Much has been made of Nagisa’s androgynous appearance, and I believe this was a conscious character design choice with storyline implications that were surprisingly well-played out, gradually and steadily. To start with, Nagisa is not lazily homosexual as this stereotype might perpetuate; it’s reinforced subtly and obviously that he’s very much a straight boy outside of his appearance, and while his frame and hair allows him to easily crossdress, the two episodes in which he does, both times out of necessity (and actually forced by Karma and Rio Nakamura in the latter moment), there is clearly discomfort in having to do so, going beyond simply being uncomfortable in the opposite sex’s clothes, which I don’t doubt would be off-putting for plenty of people (and a turn on for others, but I digress.) Instead, it actually plays a very important part in the deeper inner conflict of Nagisa’s life with his mother and her delusional dreams of wanting a girl, despite the fact that she has been gifted a fairly kind and perceptive young man for a son. Nagisa’s appearance also has the patently useful side effect of making for great disguise when it comes to being an assassin, but I suspect the protagonist probably favored the high-tech P.E. uniforms supplied to them by the government around the midway point of the show. Further to the point though, Nagisa’s appearance also suggests the personal inner conflict of what his future holds. Will it hold his mom’s demands? Will it hold the quiet and sordid life of a master assassin? What will it be? In that sense, Nagisa’s appearance is that of a book yet to be written; one that will resolve itself with a resoundingly definitive answer.
“Is it okay if I become an assassin?”- Nagisa Shiota, to Koro-sensei during career counseling
Before we get there however, there was the influence of the greatest teacher anyone could ask for, and his role in his pupil’s life. Yes, Koro-sensei provided personalized guidance to every last one of his students, but it was with Nagisa alone that one of his class might try and take after his profession- but which one? As was said earlier, Nagisa showed natural aptitude and a rare skillset that made him an ideal assassin…but he also showed a talent for touching the hearts of people who seemed closed off or in need, from the young girl at the at the old schoolhouse the class repaired, to a raging Kayano in her darkest moments. As with everything else, Koro-sensei let Nagisa discover the answers for himself as time proceeded. A duality existed between master and pupil: the ability to flip a switch the moment life and death was on the line, but a kind and almost disarming ease when not in the heat of battle, not only characterized by Nagisa’s distinctively non-threatening appearance most times, but also Koro-sensei’s ability to win over an entire class of people aiming to kill him in an entire year through superb teaching, heartfelt life lessons, and just enough unpredictability to keep everyone guessing.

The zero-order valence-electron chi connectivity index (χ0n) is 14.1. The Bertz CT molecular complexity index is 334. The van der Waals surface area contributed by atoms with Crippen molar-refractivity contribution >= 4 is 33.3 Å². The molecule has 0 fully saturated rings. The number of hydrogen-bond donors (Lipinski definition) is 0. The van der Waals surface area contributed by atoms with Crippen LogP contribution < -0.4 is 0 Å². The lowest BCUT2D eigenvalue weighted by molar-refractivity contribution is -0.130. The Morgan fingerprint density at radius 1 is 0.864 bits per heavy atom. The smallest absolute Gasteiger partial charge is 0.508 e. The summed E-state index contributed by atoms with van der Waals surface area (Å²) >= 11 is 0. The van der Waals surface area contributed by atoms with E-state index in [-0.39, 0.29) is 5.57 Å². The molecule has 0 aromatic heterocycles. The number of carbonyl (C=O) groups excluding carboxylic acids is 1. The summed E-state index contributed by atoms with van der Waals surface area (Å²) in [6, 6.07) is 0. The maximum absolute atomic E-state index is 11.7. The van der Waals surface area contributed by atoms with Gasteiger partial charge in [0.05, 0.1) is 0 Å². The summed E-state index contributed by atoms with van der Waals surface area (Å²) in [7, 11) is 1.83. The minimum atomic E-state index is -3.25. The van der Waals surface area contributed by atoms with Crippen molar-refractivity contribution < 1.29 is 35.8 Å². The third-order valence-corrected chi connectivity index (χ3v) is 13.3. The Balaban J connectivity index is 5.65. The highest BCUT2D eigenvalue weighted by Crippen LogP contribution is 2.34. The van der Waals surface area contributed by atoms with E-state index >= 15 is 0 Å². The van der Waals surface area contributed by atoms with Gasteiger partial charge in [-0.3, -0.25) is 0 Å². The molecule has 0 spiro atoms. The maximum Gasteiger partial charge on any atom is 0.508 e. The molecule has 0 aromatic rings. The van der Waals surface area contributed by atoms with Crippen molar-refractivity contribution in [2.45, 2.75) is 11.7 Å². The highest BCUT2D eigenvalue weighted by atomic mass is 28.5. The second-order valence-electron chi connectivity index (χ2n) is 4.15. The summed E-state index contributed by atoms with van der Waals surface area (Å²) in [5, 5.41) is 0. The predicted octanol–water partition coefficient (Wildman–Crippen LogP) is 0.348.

“Goodbye…Korosensei.” – Nagisa Shiota, upon being given the final task of Class 3-E
The final resolution to follow Koro-sensei’s footsteps not as an assassin, but as a teacher, is a triumphant validation of the former “God of Death’s” duty fulfilled: a natural prodigy raised in a year long environment of both assassination and school instead chose the “classroom” part of “Assassination Classroom.” It is also the validation of Nagisa’s wishes and dreams, signaling his independence of decision making from his reluctant but now understanding mother, and it also in the grandest of traditions, the figurative passing of the torch, as Nagisa alone carries the academic flame of 3-E into the future. As we find out though, our little blue-haired assassin still kept those skills, and put them to very good use in his first ever teaching assignment. (Truth be told, he probably remembered the punks from the Kyoto trip in the first season, but those punks were now his students. And trust me, he was ready:)
Through tragedy, flowers blossom upon the fertile soil of the next generation. Be it Korosensei’s sense of duty to his fallen lover, or a student looking to follow the master’s footsteps, that too is part of the life lessons to be learned in Assassination Classroom. But this is about Nagisa at the end of the day, and he’s got a wonderfully complex character that comes together nicely over the course of the show, with heartfelt emotional highs and lows, and an underdog mentality to beat the odds, whether that be the open defiance of Kunugigaoka Junior High’s caste system, the takedown of a professional mercenary on a helipad, the drive to help his friends, from Karma and Kayano to his other classmates, or the important gain in self-confidence that finally allowed him to confront his mother and her repressive wishes for his life. Nagisa represents what it means to be constantly learning, even as we grow older, and the ability to find our way forward in life provided we trust in others, some good guidance, be it from God, family, or a giant octopus man, and ultimately, the reality that making tough decisions in life can be painfully transformative in ways we’d never imagine. But most of all, Nagisa Shiota is one heck of a character with a unique aesthetic and plenty of reasons to root for him. “What’s In a Character” is quite the promotion from E-Class for this young man, but he deserves every bit of it.
Like what you see? Fan of Assassination Classroom or Nagisa? Leave a comment!